If you could get O. Lucanus's feedback on your Hemichromis it would be great!

Anyway, hopefully the revision of the genus will relieve us from many Hemichromis ID related headaches! :)

@Randall : I read it on a French forum, and heard it too in a conference by Michael Negrini, I will ask the precise references / source of these informations and get back to you.
 

freshwaterfishfan

Member
5 Year Member
H. letourneauxi?

Ted,

So the fish I gave you, which I thought was H. letourneauxi, what is it? Do you have any of your H. letourneauxi to trade/sell?
Steve
 

tjudy

Moderator
Staff member
5 Year Member
Hi Steve,

Those are H. stellifer. Anton was very sure about them. The breeding H. stellifer in the gallery are the fish you gave me.

I do have some young H. letourneauxi. Plenty of them. Once it warms up I will send you some.

Ted
 

Randall

Active Member
5 Year Member
Hemichromis

@Randall : I read it on a French forum, and heard it too in a conference by Michael Negrini, I will ask the precise references / source of these informations and get back to you.
Hello Jerome,

Thanks for offering, but there is no need to follow up. I know the source(s) of the information. However, at this time, this information is purely speculative and surely not published. Also, are you quite sure that Loiselle restricts Hemichromis letourneaxi to north of the Sahara? I'd be extremely surprised if such a statement was true; it runs contrary to every conversation I've had with him concerning the taxon.

Please say hello to Michael Negrini for me.

All the best,

Randall Kohn
 

freshwaterfishfan

Member
5 Year Member
Hemi confusion

Ted,

Don't you mean H. guttatus? The fish I gave you look exactly like the ones you listed under guttatus. I have stellifer, too, that look exactly like your stellifer. The ones I gave you have that bulky body type and that almost olive green/orange complexion. Couple of pictures of the fish (parents)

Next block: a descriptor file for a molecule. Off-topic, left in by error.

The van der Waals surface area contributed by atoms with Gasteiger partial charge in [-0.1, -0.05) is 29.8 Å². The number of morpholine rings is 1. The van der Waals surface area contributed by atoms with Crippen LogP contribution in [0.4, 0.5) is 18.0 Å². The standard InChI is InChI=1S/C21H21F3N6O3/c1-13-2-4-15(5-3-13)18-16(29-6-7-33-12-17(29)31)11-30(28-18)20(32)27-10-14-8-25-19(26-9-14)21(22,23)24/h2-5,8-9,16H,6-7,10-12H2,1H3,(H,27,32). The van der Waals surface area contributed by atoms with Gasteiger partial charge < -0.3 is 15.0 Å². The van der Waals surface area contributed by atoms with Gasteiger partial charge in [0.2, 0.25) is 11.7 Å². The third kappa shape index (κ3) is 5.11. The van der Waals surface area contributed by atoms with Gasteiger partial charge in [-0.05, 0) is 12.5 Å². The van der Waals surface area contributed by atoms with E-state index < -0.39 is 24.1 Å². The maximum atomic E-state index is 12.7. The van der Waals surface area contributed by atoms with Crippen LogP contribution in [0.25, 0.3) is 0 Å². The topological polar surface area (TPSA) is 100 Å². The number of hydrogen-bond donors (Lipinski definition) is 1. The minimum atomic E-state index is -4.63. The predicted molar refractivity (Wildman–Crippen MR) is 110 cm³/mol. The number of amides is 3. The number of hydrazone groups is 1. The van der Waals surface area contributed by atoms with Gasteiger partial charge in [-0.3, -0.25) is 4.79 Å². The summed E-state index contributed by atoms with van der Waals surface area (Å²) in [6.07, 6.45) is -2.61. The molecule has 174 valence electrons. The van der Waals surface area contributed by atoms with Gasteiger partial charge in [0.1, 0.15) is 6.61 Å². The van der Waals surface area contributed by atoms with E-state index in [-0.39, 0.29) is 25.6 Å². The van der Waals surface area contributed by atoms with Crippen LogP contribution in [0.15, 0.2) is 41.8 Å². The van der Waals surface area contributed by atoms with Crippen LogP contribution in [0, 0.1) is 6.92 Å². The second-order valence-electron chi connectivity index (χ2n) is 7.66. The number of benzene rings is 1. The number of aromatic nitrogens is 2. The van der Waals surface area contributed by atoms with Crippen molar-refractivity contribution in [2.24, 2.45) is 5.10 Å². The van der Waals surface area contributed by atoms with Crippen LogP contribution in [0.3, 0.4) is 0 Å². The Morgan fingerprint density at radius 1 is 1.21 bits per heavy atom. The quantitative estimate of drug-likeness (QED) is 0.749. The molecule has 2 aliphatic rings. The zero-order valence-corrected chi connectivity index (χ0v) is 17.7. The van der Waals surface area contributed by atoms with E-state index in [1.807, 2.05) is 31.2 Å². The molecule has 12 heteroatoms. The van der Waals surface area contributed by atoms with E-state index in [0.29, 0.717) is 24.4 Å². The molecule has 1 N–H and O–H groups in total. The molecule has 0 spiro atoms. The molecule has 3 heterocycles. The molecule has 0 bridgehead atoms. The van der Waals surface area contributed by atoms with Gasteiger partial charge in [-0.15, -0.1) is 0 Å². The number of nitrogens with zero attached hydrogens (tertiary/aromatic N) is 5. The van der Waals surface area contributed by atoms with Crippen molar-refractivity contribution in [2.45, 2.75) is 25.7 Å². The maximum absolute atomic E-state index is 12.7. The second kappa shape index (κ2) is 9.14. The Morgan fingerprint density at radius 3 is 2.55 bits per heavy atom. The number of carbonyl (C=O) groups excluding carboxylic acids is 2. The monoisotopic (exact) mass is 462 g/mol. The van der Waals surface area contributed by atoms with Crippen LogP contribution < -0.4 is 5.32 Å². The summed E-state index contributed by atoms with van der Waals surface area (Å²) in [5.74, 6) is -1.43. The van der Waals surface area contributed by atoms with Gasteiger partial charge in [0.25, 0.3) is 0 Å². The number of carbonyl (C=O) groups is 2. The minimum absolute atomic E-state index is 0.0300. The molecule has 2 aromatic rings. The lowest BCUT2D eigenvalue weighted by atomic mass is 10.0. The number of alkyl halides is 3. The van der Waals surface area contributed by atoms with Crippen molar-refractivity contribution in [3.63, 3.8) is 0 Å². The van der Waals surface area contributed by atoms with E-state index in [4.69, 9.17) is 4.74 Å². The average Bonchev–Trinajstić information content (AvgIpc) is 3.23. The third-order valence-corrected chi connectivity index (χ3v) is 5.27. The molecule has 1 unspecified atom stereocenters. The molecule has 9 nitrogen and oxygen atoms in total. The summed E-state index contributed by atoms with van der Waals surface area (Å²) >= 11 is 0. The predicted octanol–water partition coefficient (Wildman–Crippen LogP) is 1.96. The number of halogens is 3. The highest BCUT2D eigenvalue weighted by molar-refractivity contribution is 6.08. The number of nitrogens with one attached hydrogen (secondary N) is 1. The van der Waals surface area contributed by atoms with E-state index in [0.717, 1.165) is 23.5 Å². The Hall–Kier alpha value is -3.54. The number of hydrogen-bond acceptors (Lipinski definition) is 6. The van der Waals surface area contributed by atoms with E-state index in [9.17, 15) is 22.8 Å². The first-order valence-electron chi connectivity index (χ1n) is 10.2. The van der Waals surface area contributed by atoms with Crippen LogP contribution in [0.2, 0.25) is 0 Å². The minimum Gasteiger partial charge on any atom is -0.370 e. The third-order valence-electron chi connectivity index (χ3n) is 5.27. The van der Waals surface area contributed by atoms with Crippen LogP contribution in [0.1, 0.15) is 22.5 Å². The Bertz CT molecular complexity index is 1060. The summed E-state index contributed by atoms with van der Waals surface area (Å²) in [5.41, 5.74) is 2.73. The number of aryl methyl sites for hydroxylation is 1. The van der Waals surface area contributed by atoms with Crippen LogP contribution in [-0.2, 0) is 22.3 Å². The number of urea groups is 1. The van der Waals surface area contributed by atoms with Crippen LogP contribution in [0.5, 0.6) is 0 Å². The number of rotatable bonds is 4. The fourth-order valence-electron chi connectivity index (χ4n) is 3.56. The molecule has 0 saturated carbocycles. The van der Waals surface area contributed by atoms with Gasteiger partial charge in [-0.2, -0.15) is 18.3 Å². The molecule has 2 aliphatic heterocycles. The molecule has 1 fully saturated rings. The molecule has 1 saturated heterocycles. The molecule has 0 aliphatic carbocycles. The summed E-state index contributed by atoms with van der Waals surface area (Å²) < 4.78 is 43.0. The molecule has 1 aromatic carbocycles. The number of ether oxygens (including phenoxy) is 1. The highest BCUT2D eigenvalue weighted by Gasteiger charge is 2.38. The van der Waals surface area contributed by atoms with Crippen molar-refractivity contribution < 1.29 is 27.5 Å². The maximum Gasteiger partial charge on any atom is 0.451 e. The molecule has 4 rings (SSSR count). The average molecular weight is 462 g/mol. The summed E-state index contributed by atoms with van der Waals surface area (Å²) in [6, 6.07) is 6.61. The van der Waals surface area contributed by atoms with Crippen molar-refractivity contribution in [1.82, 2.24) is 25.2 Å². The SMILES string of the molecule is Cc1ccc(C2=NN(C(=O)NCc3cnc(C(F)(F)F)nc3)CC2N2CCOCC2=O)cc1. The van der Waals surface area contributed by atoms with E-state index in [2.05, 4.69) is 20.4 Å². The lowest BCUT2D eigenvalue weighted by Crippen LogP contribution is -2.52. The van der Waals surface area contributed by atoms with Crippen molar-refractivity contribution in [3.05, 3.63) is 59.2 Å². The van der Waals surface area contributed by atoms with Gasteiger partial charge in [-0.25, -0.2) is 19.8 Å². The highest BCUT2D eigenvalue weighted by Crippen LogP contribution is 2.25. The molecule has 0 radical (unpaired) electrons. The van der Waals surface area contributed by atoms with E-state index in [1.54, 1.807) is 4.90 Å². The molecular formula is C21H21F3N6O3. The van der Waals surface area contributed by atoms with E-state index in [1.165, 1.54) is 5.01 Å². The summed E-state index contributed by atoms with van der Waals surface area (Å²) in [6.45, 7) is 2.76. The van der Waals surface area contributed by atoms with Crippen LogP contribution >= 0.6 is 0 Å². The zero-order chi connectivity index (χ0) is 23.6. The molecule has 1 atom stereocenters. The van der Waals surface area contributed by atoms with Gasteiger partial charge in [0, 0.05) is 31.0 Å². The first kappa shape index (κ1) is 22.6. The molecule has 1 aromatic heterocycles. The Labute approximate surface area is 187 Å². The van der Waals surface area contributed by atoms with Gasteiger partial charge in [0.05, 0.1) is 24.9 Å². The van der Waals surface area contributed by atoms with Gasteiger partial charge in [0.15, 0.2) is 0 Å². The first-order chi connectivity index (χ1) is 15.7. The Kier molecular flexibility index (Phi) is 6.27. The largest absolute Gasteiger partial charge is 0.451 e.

http://www.flickr.com/photos/[email protected]/2257039830/
http://www.flickr.com/photos/[email protected]/2256243065/

Also, is this fish H. cristatus?
http://www.flickr.com/photos/[email protected]/2257046780/
http://www.flickr.com/photos/[email protected]/2257046614/

Steve
 

Randall

Active Member
5 Year Member
Hemichromis

Hey Steve,

The photos labeled Hemichromis stellifer in Ted's image gallery depict H. stellifer (Congo form), and the photos labeled H. cristatus in the links you furnished depict H. cristatus (Nigerian form).

Happy Hemis!

Randall Kohn
 

westafrica

New Member
5 Year Member
Hi Randall!

I'll transmit your greetings to Michael :) . BTW he is (as I am) very curious about what you wrote about H. sp. Moanda in the species profile : the fact that they do live sympatrically with H. stellifer in some locations, could you please tell me more about this?

Concerning the geographical restriction of H. letourneauxi by Dr. Loiselle, I didn't mention that it had been published, because I don't know, I was just quoting what Florent de Gasperis wrote on cichlidsforum.com on this point. Once again I can ask him to what source he was referring if you want.

My questions are essentially based on my curiosity, my aim is not to challenge the ID you make, just to know on what they are based, and improve my knowledge :) .

@Ted : hopefully some of your letourneauxi can cross the Atlantic ocean one day ;)
 

westafrica

New Member
5 Year Member
Hi Randall!

I discussed with both Florent and Michael yesterday in the evening, and I have to apologize because I had misunderstood Florent's message about Loiselle's position concerning H. letourneauxi. What Florent wrote is that Anton Lamboj first semt to follow Loiselle's position about H. letourneauxi, and then began to evoke the possibility that the species could be restricted to north saharan populations - which is quite different from what I wrote in my previous messages. M. Negrini tends to follow that idea as well, but of course remains careful about this until publication of the revision of the genus. Sorry for the time loss due to my misunderstanding.

Thanks for the link about H. sp. Moanda, it's where I had read the info about H. sp. Moanda and H. stellifer being sympatric in some locations. Do you remember where you picked up that specific information? Thanks in advance.

Best regards,

Jérôme
 
Top